FIFA World Cup Group D Focus: Serbia Players & Form
Serbia- The lowdown on who to look out for and how they've been getting on
Who to look out for
The Serbia side is unquestionably gifted but the major question is which Serbia will turn up? Last time round, arguments within the squad caused a promising side to fall apart.
At least six players are based in the English top flight and four in Italy. Aside from these players, most of the rest are scattered around the world-s best leagues.
At the back, widely regarded as one of the best centre-backs in the world, Manchester United-s Nemanja Vidic is a rock at the heart of the Serbian defence. He-s solid in the air, tough tackling and also a good target man for attacking set pieces.
Versatile defender Branislav Ivanovic has also become a regular after joining Chelsea from Lokomotiv Moscow in Jan 2008. The transfer fee-s speculated at being around $15million.
In midfield, the evergreen Dejan Stankovic is another household name and this will be his third FIFA World Cup, strangely enough for his third country (Yugoslavia in 1998, Serbia-Montenegro 2006 and Serbia this time).
He-s played for Lazio and Inter but more recently with the Milan club since 2004. He-s closing in on 200 appearances and has won five Italian Championships (one with Lazio, four with Inter). He-s also the second highest capped Serb with 86 appearances to date.
Also in midfield, Milos Krasic (CSKA Msocow) is one of the most dangerous players and is the subject of many a scouting trip from Europe-s top clubs after impressive Champions League performances this season.
Up front they-ve also got a solid line up with Marko Pantelic (Ajax, Holland) and the powerful Nikola Zigic (Valencia, Spain) spearheading their attack.
Elsewhere in the squad, keeper Vladimir Stojkovic has been on loan at Premiership Wigan, Nenad Milijas plays for Wolves at the moment, Aleksandar Kolarov, Aleksandar Lukovic (and Stankovic) are all playing in Italy.
Individually the squad is especially strong and will be a force to be reckoned with and now the coach seems to have a real togetherness, they will be tough fort the Qantas Socceroos to overcome.
Their form over the last year makes impressive reading. They topped a qualification group that included France, Austria and Romania and despite the bookies saying they-d be lucky to finish second, they dominated the group from start to finish.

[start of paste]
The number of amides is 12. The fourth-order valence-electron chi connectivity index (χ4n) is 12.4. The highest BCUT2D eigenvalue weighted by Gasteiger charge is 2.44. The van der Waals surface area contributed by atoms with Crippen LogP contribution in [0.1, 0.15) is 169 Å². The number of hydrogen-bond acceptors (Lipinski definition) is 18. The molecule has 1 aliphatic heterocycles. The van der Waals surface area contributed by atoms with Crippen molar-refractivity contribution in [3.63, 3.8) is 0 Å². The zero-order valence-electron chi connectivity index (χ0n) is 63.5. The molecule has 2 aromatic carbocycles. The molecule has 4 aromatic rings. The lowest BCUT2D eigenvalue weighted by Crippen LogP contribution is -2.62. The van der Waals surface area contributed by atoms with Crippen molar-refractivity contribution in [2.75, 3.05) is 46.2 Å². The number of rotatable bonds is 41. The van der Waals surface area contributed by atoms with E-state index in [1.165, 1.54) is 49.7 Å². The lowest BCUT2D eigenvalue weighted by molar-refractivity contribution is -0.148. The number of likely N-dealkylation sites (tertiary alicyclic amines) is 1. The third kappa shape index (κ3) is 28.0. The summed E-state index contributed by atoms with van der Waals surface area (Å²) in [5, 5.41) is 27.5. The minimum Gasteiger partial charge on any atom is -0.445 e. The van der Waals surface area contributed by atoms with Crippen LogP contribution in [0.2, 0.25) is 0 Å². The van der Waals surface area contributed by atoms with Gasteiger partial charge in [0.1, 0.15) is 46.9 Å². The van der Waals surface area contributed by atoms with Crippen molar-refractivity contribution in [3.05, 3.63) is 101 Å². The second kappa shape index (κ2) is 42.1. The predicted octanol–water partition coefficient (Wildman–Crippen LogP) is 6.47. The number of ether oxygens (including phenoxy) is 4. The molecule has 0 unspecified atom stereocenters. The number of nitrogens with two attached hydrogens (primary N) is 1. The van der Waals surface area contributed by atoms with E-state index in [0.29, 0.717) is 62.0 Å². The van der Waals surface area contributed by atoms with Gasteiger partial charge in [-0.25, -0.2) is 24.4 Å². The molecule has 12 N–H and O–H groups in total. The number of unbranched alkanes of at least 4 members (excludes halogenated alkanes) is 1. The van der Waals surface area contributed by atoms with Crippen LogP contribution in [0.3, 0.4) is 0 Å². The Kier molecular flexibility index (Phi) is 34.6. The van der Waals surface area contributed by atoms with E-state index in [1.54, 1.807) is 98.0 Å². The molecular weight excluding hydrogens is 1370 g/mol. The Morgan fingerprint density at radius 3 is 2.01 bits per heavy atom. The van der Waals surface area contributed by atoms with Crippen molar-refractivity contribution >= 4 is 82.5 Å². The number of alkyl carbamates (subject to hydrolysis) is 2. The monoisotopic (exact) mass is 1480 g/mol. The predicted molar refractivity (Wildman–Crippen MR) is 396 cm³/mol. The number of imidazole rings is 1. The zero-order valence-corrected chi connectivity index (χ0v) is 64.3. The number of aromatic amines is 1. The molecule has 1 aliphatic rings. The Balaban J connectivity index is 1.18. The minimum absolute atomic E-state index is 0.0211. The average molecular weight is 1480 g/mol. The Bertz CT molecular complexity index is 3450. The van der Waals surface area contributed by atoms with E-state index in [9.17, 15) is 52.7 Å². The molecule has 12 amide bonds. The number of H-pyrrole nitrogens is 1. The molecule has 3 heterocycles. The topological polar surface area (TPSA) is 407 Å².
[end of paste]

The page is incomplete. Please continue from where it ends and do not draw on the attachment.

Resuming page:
Since last March they-ve played 11 games, including their FIFA World Cup qualification matches. Of those 11 they-ve come out on top no less than nine times, with only one draw and one loss (in the qualifiers after they-d already made it to South Africa).
They-ve played a wide range of sides too, from Europeans in the qualifiers, to Africans and Asians so they'll be well prepared for any opposition.
In the last three matches they-ve scored seven goals and conceded none. However, leading up to the last tournament in Germany, they conceded only one goal in 10 qualification matches.
Before the tournament begins, they have three crucial fixtures to iron out any creases, when they face New Zealand, Poland and Cameroon.
Just over a week later they play Ghana, followed by Germany and then of course the all important group finale against the Qantas Socceroos.
Coach Raddy Antic insists his side have put the troubles of the past behind them and are ready to put in a real challenge this time. Having won the top honours as a coach in Spain he knows how to mould a successful side.
“We have created a really positive atmosphere and our confidence is high. We-ve genuinely turned into a big family. My ambitions are much bigger than qualification.”
Despite the strong performances though, they haven-t faced a top side since playing France last September where they drew 1-1.
Overall, their results in the qualifiers and over the last year in general suggest that they will be formidable opposition in the FIFA World Cup. The final group game has been billed as the decider but that-s what they said in Serbia-s qualification group!
If recent history-s anything to go by, they will underperform but with a strong bond seemingly installed by an experienced coach, they look like they-re going to perform as a unit and Australia will have to be at their best to beat them and make it through to the second round.